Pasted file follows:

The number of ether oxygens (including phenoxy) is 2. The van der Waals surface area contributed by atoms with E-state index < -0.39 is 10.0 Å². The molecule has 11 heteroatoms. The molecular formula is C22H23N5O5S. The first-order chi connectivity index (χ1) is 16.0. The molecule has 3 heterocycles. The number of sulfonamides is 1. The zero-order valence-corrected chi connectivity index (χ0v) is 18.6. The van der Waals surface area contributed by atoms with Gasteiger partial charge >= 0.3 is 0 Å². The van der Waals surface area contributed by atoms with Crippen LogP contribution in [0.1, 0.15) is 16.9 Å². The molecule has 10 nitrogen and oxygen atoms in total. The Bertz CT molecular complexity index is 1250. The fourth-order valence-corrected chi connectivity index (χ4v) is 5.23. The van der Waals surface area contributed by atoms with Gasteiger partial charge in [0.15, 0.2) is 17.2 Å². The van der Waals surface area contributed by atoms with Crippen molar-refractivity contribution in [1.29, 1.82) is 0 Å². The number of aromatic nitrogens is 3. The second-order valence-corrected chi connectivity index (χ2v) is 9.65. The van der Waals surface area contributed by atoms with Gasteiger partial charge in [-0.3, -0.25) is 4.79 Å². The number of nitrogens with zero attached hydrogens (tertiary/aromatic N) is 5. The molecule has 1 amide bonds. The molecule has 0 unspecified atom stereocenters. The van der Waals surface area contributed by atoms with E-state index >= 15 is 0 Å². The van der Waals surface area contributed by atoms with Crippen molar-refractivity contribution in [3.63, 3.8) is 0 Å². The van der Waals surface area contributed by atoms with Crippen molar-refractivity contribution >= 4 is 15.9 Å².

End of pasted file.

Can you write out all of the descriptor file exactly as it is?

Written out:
The number of ether oxygens (including phenoxy) is 2. The van der Waals surface area contributed by atoms with E-state index < -0.39 is 10.0 Å². The molecule has 11 heteroatoms. The molecular formula is C22H23N5O5S. The first-order chi connectivity index (χ1) is 16.0. The molecule has 3 heterocycles. The number of sulfonamides is 1. The zero-order valence-corrected chi connectivity index (χ0v) is 18.6. The van der Waals surface area contributed by atoms with Gasteiger partial charge >= 0.3 is 0 Å². The van der Waals surface area contributed by atoms with Crippen LogP contribution in [0.1, 0.15) is 16.9 Å². The molecule has 10 nitrogen and oxygen atoms in total. The Bertz CT molecular complexity index is 1250. The fourth-order valence-corrected chi connectivity index (χ4v) is 5.23. The van der Waals surface area contributed by atoms with Gasteiger partial charge in [0.15, 0.2) is 17.2 Å². The van der Waals surface area contributed by atoms with Crippen molar-refractivity contribution in [1.29, 1.82) is 0 Å². The number of aromatic nitrogens is 3. The second-order valence-corrected chi connectivity index (χ2v) is 9.65. The van der Waals surface area contributed by atoms with Gasteiger partial charge in [-0.3, -0.25) is 4.79 Å². The number of nitrogens with zero attached hydrogens (tertiary/aromatic N) is 5. The molecule has 1 amide bonds. The molecule has 0 unspecified atom stereocenters. The van der Waals surface area contributed by atoms with E-state index >= 15 is 0 Å². The van der Waals surface area contributed by atoms with Crippen molar-refractivity contribution in [3.63, 3.8) is 0 Å². The van der Waals surface area contributed by atoms with Crippen molar-refractivity contribution >= 4 is 15.9 Å².